Pat Clark

Scene & Heard: Cosby puts Turlock theater in a hard spot

In this Nov. 21, 2014 file photo, Bill Cosby performs during a show at the Maxwell C. King Center for the Performing Arts in Melbourne, Fla.
In this Nov. 21, 2014 file photo, Bill Cosby performs during a show at the Maxwell C. King Center for the Performing Arts in Melbourne, Fla. Associated Press file

Turlock Community Theatre is caught between a legendary rock and a white-hot fire blazing across a seriously hard place.

The rock is Bill Cosby, who has chosen to go on with the bulk of his current comedy tour despite allegations that he drugged and sexually assaulted women in the past. The hard place is the media and public firestorm those allegations have drawn.

And for the theater, there’s precious little funny about it.

The 1,000-seat nonprofit venue will host Cosby for a comedic performance Sunday. Booked and sold out before the assault allegations became public in the fall, the show should have been a dream ending to another season of live performances there.

Instead, it’s turned into a nightmare.

The theater, not surprisingly, has received calls from various media outlets about the Cosby show. I made two of those calls – one in November when the renewed allegations surfaced and a second last week when the comic returned to his tour after a two-month break. Theater managing director Kit Casey was polite, but in the second call sounded beleaguered by the issue.

This week, the theater was taken to task on Twitter by Hollywood heavy hitter Judd Apatow: “Cosby is coming to the Turlock Community theater in Turlock California in a few weeks. Are these really still happening? Turlock? Come on?”

(Which, of course, drew the requisite potshot comments from followers about the Central Valley town – dust, ignorance, middle of nowhere, etc. Right, right, we’ve come to expect that ... move along, all you masters of rapier wit.)

Apatow, a producer and director of big-screen hits, including “The 40-Year-Old Virgin” and “Knocked Up,” has been vocal with his condemnation of Cosby and with his call to have his current comedy tour shut down.

“I’m not comfortable with him running around the country doing stand-up like nothing’s happening,” he said in a podcast interview that was downloadable on his Twitter page. He added later, “At the very least, go in your mansion and disappear for the rest of your life.”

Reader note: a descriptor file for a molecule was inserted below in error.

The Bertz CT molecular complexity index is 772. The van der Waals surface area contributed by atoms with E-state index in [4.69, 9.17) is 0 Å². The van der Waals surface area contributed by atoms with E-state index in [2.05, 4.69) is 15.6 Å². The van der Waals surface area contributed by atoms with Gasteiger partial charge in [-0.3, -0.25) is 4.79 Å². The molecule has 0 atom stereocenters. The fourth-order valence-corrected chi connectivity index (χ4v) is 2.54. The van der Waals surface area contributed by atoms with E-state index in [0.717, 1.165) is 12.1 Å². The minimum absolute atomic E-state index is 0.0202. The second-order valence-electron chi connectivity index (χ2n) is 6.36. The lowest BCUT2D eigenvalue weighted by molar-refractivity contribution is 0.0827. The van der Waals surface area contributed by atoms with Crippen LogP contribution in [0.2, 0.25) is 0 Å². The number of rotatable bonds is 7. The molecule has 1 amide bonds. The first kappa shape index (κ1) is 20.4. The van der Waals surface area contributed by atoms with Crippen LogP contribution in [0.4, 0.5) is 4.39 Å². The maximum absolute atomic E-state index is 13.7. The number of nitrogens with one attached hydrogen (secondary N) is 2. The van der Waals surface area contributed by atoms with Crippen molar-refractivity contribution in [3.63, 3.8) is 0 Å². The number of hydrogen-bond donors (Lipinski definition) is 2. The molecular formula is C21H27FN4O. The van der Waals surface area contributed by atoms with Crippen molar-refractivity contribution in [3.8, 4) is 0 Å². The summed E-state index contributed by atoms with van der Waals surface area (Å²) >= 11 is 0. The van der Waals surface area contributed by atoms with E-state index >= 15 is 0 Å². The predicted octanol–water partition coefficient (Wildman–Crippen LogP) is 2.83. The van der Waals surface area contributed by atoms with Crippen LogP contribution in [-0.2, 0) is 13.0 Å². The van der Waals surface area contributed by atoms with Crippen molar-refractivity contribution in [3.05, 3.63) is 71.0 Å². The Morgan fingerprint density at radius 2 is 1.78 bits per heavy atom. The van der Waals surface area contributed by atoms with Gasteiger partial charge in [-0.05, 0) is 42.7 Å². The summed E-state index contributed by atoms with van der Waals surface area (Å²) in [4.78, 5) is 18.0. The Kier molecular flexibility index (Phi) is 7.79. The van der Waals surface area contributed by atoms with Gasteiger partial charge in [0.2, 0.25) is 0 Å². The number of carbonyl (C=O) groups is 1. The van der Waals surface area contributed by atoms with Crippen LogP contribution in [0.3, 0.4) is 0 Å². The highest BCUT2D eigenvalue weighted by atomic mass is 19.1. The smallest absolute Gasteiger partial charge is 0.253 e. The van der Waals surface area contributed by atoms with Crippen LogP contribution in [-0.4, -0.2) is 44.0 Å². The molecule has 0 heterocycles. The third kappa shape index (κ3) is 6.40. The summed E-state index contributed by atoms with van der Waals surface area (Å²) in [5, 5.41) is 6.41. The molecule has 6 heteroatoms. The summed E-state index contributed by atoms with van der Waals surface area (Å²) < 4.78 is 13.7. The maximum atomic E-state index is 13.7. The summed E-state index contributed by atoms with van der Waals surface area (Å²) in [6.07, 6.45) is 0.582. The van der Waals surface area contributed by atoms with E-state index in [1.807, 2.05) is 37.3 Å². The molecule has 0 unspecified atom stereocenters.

While that latter idea doesn’t seem like a bad one – whether you do or don’t believe the allegations against the comedian, it seems time for the 77-year-old to call it a career and retire – few things this controversial are that easy.

To Cosby, canceling the rest of the tour and retiring now might be tantamount to hiding away and tacitly admitting to the allegations, for which he hasn’t been charged and likely never will be because of the statute of limitations.

For the venues that have booked Cosby, it could mean financial calamity to heed Apatow’s call.

Apatow is funny, and he makes funny films and TV shows. He seems like a pretty stand-up guy, too. To take a stand in an industry that mostly appears more comfortable saying nothing on the issue is noble.

What’s shortsighted is calling out theaters like the one in Turlock to do something that most have little recourse to do. Venues likely would lose thousands of dollars if they canceled Cosby’s shows. When I spoke to him last week, Casey would say only that the Turlock theater is “not in a position to cancel the show.” But it’s a safe bet that the venue would have to pay Cosby’s fee AND refund all the ticket holders if they did.

Apatow might be in a financial position to do that, but I’m going out on a limb and say that the Turlock Community Theatre is not. It’s easy to sit upon your movie millions and cast aspersions at a small venue in a small Central Valley town, but a Hollywood producer and director should know something about signed contracts.

To be fair, some venues have canceled Cosby’s shows, and Cosby’s people have canceled others. The situation is fluid enough that no one can predict what’s going to happen with the rest.

Apatow, on that podcast, was concerned that Cosby might be welcomed at more venues when his current tour is done. “He’s booked through the spring, are people going to book him again?” he said. “Maybe they will if we don’t complain about it.”

Maybe, but Cosby’s current tour was a signed and done deal before the allegations hit the media. How many theaters would book Cosby now, unless he manages to somehow clear his name? Those shows in the spring easily could be his last.

At least for Turlock, spring comes early on a chilly night in January. But, while sitting squeezed between that rock and hard place, it likely can’t be early enough.

Reach Scene editor Pat Clark at